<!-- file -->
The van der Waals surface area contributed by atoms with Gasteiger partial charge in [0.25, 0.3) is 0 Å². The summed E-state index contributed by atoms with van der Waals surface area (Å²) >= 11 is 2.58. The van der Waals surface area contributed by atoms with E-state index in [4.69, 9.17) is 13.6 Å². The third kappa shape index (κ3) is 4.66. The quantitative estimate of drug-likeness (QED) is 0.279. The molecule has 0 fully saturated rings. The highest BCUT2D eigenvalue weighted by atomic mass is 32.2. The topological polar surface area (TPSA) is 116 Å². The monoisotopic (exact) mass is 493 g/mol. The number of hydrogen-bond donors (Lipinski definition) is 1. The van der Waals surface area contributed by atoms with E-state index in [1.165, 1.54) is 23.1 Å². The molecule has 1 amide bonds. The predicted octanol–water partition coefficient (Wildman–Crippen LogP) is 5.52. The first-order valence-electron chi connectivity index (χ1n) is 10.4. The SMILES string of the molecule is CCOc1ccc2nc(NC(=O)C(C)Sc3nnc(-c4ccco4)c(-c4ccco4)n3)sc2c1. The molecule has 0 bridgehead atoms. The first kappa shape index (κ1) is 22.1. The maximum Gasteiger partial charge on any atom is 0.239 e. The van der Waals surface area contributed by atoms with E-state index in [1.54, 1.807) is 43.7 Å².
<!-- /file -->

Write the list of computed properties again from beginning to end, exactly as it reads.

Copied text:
The van der Waals surface area contributed by atoms with Gasteiger partial charge in [0.25, 0.3) is 0 Å². The summed E-state index contributed by atoms with van der Waals surface area (Å²) >= 11 is 2.58. The van der Waals surface area contributed by atoms with E-state index in [4.69, 9.17) is 13.6 Å². The third kappa shape index (κ3) is 4.66. The quantitative estimate of drug-likeness (QED) is 0.279. The molecule has 0 fully saturated rings. The highest BCUT2D eigenvalue weighted by atomic mass is 32.2. The topological polar surface area (TPSA) is 116 Å². The monoisotopic (exact) mass is 493 g/mol. The number of hydrogen-bond donors (Lipinski definition) is 1. The van der Waals surface area contributed by atoms with E-state index in [1.165, 1.54) is 23.1 Å². The molecule has 1 amide bonds. The predicted octanol–water partition coefficient (Wildman–Crippen LogP) is 5.52. The first-order valence-electron chi connectivity index (χ1n) is 10.4. The SMILES string of the molecule is CCOc1ccc2nc(NC(=O)C(C)Sc3nnc(-c4ccco4)c(-c4ccco4)n3)sc2c1. The molecule has 0 bridgehead atoms. The first kappa shape index (κ1) is 22.1. The maximum Gasteiger partial charge on any atom is 0.239 e. The van der Waals surface area contributed by atoms with E-state index in [1.54, 1.807) is 43.7 Å².